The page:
“I think it’s especially important for the girls. The girls events were only introduced in 1974, and we now have nearly 2,000 girls. And I actually think the future of the sport for us is with female athletes. The boys will muscle their way in somewhere. But so many of the girls give up because no one gives them the support. And there is a lot of future Sonias out there.”

Like most school sports, it’s purely voluntary, and in fact the Dublin Primary School Sports nearly fell through in 2003, when they almost became too big to handle. Now the work begins almost a year in advance, when Caoimhe Doherty and Etain Aylward begin registering schools, trying to cater for everyone. It’s not easy.

“We’ve had to turn some schools away,” says O’Flynn, “purely because of numbers. And I used to teach in the inner city, and it broke my heart to see the talent slipping through there. You’d have kids out selling papers at 14. And you do see some incredible talent, even at this age. We’ve been influenced by the increase in foreign nationals as well, say Nigerians, even Kenyans. So the competition has really heated up.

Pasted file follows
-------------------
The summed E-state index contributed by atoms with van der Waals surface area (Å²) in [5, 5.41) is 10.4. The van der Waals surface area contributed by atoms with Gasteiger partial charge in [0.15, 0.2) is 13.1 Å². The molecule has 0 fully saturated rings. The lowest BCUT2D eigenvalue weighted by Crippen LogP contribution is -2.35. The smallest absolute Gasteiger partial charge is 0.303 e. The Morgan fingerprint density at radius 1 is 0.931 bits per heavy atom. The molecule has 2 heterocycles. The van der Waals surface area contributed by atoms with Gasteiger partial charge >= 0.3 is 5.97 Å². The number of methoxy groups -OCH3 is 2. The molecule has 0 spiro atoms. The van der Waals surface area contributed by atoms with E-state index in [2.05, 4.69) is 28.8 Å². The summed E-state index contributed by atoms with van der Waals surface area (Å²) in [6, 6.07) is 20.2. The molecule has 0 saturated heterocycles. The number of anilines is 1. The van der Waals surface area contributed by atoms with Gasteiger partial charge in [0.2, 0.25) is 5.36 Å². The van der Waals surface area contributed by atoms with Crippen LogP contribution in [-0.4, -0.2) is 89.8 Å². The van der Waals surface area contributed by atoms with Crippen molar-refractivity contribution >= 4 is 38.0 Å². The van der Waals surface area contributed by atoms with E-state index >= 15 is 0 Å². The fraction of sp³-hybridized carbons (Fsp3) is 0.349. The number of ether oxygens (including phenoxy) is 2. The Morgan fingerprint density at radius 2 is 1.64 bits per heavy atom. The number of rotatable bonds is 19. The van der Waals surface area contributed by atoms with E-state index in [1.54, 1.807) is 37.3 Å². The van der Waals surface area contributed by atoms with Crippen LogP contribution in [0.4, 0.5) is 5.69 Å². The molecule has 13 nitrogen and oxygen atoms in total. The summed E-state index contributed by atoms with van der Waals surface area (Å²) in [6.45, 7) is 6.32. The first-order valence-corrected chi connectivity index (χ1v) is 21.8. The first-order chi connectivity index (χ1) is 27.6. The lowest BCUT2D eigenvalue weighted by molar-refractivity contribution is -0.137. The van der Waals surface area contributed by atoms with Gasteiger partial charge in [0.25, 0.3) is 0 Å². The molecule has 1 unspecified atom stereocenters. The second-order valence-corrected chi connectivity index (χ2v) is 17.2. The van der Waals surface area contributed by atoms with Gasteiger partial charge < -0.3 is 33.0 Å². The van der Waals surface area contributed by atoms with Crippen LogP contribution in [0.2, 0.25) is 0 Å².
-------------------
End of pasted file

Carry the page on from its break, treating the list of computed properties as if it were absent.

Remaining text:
“Another race we’ve introduced this year is for pupils with special needs, maybe autistic, or with Down Syndrome. All the crew are so positive about it, and we’re actually calling it the ‘Great Race’. It’s only 50 metres, and there’s a medal for everyone that finishes. These are kids that wouldn’t get a chance like this anywhere else. For them there’s a big confidence factor, and this give them that confidence. Some people ask us why we bother. Because it’s worth bothering about.”

“You tried your best and failed miserably,” Homer Simpson once said. “The lesson is, never try.”

At the Primary School Sports the whole purpose is giving athletics a try, and even if some of them do fail miserably, that’s still a valuable lesson. Just ask Senator Coghlan.